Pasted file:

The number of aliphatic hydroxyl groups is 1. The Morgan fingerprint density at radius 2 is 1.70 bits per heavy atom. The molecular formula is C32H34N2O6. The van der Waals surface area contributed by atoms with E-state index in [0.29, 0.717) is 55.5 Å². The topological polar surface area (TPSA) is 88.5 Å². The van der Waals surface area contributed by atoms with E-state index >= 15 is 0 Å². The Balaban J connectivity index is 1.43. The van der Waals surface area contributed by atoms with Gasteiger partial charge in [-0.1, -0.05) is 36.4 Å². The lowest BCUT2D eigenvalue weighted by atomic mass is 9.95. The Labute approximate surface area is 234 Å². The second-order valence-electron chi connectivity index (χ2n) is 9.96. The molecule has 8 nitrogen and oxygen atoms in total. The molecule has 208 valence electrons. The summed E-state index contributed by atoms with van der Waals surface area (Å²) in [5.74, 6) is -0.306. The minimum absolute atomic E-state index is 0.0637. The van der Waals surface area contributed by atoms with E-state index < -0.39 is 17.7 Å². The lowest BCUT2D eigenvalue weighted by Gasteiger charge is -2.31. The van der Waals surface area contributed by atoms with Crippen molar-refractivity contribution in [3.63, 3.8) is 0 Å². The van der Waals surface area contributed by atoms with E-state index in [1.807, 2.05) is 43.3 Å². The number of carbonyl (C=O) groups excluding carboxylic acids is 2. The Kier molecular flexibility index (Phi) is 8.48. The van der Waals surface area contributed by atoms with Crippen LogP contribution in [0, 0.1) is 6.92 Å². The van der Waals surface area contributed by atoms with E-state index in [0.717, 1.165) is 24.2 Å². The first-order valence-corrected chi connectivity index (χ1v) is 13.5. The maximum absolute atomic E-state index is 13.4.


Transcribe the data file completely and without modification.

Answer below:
The number of aliphatic hydroxyl groups is 1. The Morgan fingerprint density at radius 2 is 1.70 bits per heavy atom. The molecular formula is C32H34N2O6. The van der Waals surface area contributed by atoms with E-state index in [0.29, 0.717) is 55.5 Å². The topological polar surface area (TPSA) is 88.5 Å². The van der Waals surface area contributed by atoms with E-state index >= 15 is 0 Å². The Balaban J connectivity index is 1.43. The van der Waals surface area contributed by atoms with Gasteiger partial charge in [-0.1, -0.05) is 36.4 Å². The lowest BCUT2D eigenvalue weighted by atomic mass is 9.95. The Labute approximate surface area is 234 Å². The second-order valence-electron chi connectivity index (χ2n) is 9.96. The molecule has 8 nitrogen and oxygen atoms in total. The molecule has 208 valence electrons. The summed E-state index contributed by atoms with van der Waals surface area (Å²) in [5.74, 6) is -0.306. The minimum absolute atomic E-state index is 0.0637. The van der Waals surface area contributed by atoms with E-state index < -0.39 is 17.7 Å². The lowest BCUT2D eigenvalue weighted by Gasteiger charge is -2.31. The van der Waals surface area contributed by atoms with Crippen molar-refractivity contribution in [3.63, 3.8) is 0 Å². The van der Waals surface area contributed by atoms with E-state index in [1.807, 2.05) is 43.3 Å². The number of carbonyl (C=O) groups excluding carboxylic acids is 2. The Kier molecular flexibility index (Phi) is 8.48. The van der Waals surface area contributed by atoms with Crippen LogP contribution in [0, 0.1) is 6.92 Å². The van der Waals surface area contributed by atoms with E-state index in [0.717, 1.165) is 24.2 Å². The first-order valence-corrected chi connectivity index (χ1v) is 13.5. The maximum absolute atomic E-state index is 13.4.